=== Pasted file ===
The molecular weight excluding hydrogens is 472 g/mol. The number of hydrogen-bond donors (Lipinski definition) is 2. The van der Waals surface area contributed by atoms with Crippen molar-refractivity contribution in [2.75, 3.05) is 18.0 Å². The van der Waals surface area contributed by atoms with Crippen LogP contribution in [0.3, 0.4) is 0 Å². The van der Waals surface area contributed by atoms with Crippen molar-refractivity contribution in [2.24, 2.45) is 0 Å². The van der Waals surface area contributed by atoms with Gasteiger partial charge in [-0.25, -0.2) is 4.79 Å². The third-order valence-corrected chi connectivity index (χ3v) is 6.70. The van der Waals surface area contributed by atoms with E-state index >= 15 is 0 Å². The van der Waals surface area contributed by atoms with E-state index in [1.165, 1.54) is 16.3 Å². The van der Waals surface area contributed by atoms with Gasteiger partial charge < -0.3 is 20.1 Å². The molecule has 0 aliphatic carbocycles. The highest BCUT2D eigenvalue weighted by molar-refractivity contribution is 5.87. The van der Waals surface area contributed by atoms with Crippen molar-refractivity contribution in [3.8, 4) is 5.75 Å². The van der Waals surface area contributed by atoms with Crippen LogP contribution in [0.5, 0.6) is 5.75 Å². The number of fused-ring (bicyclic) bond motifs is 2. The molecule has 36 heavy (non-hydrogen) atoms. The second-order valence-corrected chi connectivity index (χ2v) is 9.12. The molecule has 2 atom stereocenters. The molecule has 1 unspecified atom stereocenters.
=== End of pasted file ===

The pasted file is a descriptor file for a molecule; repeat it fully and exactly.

The molecular weight excluding hydrogens is 472 g/mol. The number of hydrogen-bond donors (Lipinski definition) is 2. The van der Waals surface area contributed by atoms with Crippen molar-refractivity contribution in [2.75, 3.05) is 18.0 Å². The van der Waals surface area contributed by atoms with Crippen LogP contribution in [0.3, 0.4) is 0 Å². The van der Waals surface area contributed by atoms with Crippen molar-refractivity contribution in [2.24, 2.45) is 0 Å². The van der Waals surface area contributed by atoms with Gasteiger partial charge in [-0.25, -0.2) is 4.79 Å². The third-order valence-corrected chi connectivity index (χ3v) is 6.70. The van der Waals surface area contributed by atoms with E-state index >= 15 is 0 Å². The van der Waals surface area contributed by atoms with E-state index in [1.165, 1.54) is 16.3 Å². The van der Waals surface area contributed by atoms with Gasteiger partial charge < -0.3 is 20.1 Å². The molecule has 0 aliphatic carbocycles. The highest BCUT2D eigenvalue weighted by molar-refractivity contribution is 5.87. The van der Waals surface area contributed by atoms with Crippen molar-refractivity contribution in [3.8, 4) is 5.75 Å². The van der Waals surface area contributed by atoms with Crippen LogP contribution in [0.5, 0.6) is 5.75 Å². The number of fused-ring (bicyclic) bond motifs is 2. The molecule has 36 heavy (non-hydrogen) atoms. The second-order valence-corrected chi connectivity index (χ2v) is 9.12. The molecule has 2 atom stereocenters. The molecule has 1 unspecified atom stereocenters.